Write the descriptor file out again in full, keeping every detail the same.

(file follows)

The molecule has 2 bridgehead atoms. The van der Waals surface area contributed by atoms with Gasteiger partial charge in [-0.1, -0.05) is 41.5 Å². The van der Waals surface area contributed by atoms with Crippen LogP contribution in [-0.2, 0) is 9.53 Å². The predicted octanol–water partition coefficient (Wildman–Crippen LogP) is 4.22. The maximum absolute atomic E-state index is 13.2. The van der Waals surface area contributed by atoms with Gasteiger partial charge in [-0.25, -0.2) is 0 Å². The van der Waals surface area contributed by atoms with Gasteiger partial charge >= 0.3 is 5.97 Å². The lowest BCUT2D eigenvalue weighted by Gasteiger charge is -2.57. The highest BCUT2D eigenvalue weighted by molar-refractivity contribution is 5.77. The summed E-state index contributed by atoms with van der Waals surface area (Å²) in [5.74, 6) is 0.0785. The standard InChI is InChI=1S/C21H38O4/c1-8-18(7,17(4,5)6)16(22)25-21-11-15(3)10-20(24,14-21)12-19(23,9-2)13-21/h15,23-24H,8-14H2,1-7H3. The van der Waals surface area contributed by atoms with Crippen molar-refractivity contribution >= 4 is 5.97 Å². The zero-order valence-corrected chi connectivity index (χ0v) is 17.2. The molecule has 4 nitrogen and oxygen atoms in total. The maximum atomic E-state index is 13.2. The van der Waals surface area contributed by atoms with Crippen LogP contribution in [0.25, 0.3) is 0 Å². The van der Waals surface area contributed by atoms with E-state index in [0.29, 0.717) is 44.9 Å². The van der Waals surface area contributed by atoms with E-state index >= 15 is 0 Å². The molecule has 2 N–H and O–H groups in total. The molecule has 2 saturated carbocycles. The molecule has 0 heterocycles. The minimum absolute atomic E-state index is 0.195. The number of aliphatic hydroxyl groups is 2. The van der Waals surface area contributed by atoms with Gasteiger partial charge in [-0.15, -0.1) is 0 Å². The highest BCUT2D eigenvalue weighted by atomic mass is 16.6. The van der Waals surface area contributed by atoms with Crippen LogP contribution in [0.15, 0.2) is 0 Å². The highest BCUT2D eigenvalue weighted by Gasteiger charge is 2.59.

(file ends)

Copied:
The molecule has 2 bridgehead atoms. The van der Waals surface area contributed by atoms with Gasteiger partial charge in [-0.1, -0.05) is 41.5 Å². The van der Waals surface area contributed by atoms with Crippen LogP contribution in [-0.2, 0) is 9.53 Å². The predicted octanol–water partition coefficient (Wildman–Crippen LogP) is 4.22. The maximum absolute atomic E-state index is 13.2. The van der Waals surface area contributed by atoms with Gasteiger partial charge in [-0.25, -0.2) is 0 Å². The van der Waals surface area contributed by atoms with Gasteiger partial charge >= 0.3 is 5.97 Å². The lowest BCUT2D eigenvalue weighted by Gasteiger charge is -2.57. The highest BCUT2D eigenvalue weighted by molar-refractivity contribution is 5.77. The summed E-state index contributed by atoms with van der Waals surface area (Å²) in [5.74, 6) is 0.0785. The standard InChI is InChI=1S/C21H38O4/c1-8-18(7,17(4,5)6)16(22)25-21-11-15(3)10-20(24,14-21)12-19(23,9-2)13-21/h15,23-24H,8-14H2,1-7H3. The van der Waals surface area contributed by atoms with Crippen molar-refractivity contribution >= 4 is 5.97 Å². The zero-order valence-corrected chi connectivity index (χ0v) is 17.2. The molecule has 4 nitrogen and oxygen atoms in total. The maximum atomic E-state index is 13.2. The van der Waals surface area contributed by atoms with Crippen LogP contribution in [0.25, 0.3) is 0 Å². The van der Waals surface area contributed by atoms with E-state index in [0.29, 0.717) is 44.9 Å². The van der Waals surface area contributed by atoms with E-state index >= 15 is 0 Å². The molecule has 2 N–H and O–H groups in total. The molecule has 2 saturated carbocycles. The molecule has 0 heterocycles. The minimum absolute atomic E-state index is 0.195. The number of aliphatic hydroxyl groups is 2. The van der Waals surface area contributed by atoms with Gasteiger partial charge in [-0.15, -0.1) is 0 Å². The highest BCUT2D eigenvalue weighted by atomic mass is 16.6. The van der Waals surface area contributed by atoms with Crippen LogP contribution in [0.15, 0.2) is 0 Å². The highest BCUT2D eigenvalue weighted by Gasteiger charge is 2.59.